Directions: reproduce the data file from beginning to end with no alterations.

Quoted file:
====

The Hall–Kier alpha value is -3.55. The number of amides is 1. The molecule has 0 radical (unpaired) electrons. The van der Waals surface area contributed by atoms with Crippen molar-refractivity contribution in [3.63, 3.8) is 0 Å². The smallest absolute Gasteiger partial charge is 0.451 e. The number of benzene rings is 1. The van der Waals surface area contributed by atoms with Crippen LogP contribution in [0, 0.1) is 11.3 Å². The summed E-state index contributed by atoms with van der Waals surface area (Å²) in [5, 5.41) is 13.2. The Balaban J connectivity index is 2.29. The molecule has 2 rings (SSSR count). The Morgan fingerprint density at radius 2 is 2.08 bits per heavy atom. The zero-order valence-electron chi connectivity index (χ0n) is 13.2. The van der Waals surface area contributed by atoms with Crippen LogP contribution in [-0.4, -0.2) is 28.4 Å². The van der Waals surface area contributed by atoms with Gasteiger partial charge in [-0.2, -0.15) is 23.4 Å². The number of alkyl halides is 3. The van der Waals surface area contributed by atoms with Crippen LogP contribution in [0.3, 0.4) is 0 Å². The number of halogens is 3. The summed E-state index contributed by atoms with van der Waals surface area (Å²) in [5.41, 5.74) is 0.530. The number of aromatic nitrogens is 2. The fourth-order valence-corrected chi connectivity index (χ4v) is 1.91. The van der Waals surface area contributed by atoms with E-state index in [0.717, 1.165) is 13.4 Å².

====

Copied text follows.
The Hall–Kier alpha value is -3.55. The number of amides is 1. The molecule has 0 radical (unpaired) electrons. The van der Waals surface area contributed by atoms with Crippen molar-refractivity contribution in [3.63, 3.8) is 0 Å². The smallest absolute Gasteiger partial charge is 0.451 e. The number of benzene rings is 1. The van der Waals surface area contributed by atoms with Crippen LogP contribution in [0, 0.1) is 11.3 Å². The summed E-state index contributed by atoms with van der Waals surface area (Å²) in [5, 5.41) is 13.2. The Balaban J connectivity index is 2.29. The molecule has 2 rings (SSSR count). The Morgan fingerprint density at radius 2 is 2.08 bits per heavy atom. The zero-order valence-electron chi connectivity index (χ0n) is 13.2. The van der Waals surface area contributed by atoms with Crippen LogP contribution in [-0.4, -0.2) is 28.4 Å². The van der Waals surface area contributed by atoms with Gasteiger partial charge in [-0.2, -0.15) is 23.4 Å². The number of alkyl halides is 3. The van der Waals surface area contributed by atoms with Crippen LogP contribution in [0.3, 0.4) is 0 Å². The number of halogens is 3. The summed E-state index contributed by atoms with van der Waals surface area (Å²) in [5.41, 5.74) is 0.530. The number of aromatic nitrogens is 2. The fourth-order valence-corrected chi connectivity index (χ4v) is 1.91. The van der Waals surface area contributed by atoms with E-state index in [0.717, 1.165) is 13.4 Å².